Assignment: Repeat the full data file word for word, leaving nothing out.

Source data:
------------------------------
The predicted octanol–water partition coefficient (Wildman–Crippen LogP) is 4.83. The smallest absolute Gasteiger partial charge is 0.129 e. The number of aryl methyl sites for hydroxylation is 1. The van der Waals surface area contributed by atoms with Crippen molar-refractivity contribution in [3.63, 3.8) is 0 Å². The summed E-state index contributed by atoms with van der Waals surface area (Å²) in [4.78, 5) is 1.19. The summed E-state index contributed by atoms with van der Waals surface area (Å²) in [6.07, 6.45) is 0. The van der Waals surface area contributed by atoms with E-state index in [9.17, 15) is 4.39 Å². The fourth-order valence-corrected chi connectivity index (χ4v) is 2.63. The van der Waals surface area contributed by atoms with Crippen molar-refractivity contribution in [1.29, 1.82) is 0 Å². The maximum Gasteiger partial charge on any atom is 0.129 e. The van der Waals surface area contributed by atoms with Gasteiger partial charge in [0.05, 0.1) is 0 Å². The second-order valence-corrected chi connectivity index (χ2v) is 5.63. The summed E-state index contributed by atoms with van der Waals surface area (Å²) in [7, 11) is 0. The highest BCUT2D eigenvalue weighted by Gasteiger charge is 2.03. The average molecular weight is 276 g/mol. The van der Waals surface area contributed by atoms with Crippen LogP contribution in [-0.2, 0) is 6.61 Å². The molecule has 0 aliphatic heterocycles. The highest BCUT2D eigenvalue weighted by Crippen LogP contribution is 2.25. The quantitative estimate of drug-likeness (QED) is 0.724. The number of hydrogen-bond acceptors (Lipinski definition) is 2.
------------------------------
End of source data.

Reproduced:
The predicted octanol–water partition coefficient (Wildman–Crippen LogP) is 4.83. The smallest absolute Gasteiger partial charge is 0.129 e. The number of aryl methyl sites for hydroxylation is 1. The van der Waals surface area contributed by atoms with Crippen molar-refractivity contribution in [3.63, 3.8) is 0 Å². The summed E-state index contributed by atoms with van der Waals surface area (Å²) in [4.78, 5) is 1.19. The summed E-state index contributed by atoms with van der Waals surface area (Å²) in [6.07, 6.45) is 0. The van der Waals surface area contributed by atoms with E-state index in [9.17, 15) is 4.39 Å². The fourth-order valence-corrected chi connectivity index (χ4v) is 2.63. The van der Waals surface area contributed by atoms with Crippen molar-refractivity contribution in [1.29, 1.82) is 0 Å². The maximum Gasteiger partial charge on any atom is 0.129 e. The van der Waals surface area contributed by atoms with Gasteiger partial charge in [0.05, 0.1) is 0 Å². The second-order valence-corrected chi connectivity index (χ2v) is 5.63. The summed E-state index contributed by atoms with van der Waals surface area (Å²) in [7, 11) is 0. The highest BCUT2D eigenvalue weighted by Gasteiger charge is 2.03. The average molecular weight is 276 g/mol. The van der Waals surface area contributed by atoms with Crippen LogP contribution in [-0.2, 0) is 6.61 Å². The molecule has 0 aliphatic heterocycles. The highest BCUT2D eigenvalue weighted by Crippen LogP contribution is 2.25. The quantitative estimate of drug-likeness (QED) is 0.724. The number of hydrogen-bond acceptors (Lipinski definition) is 2.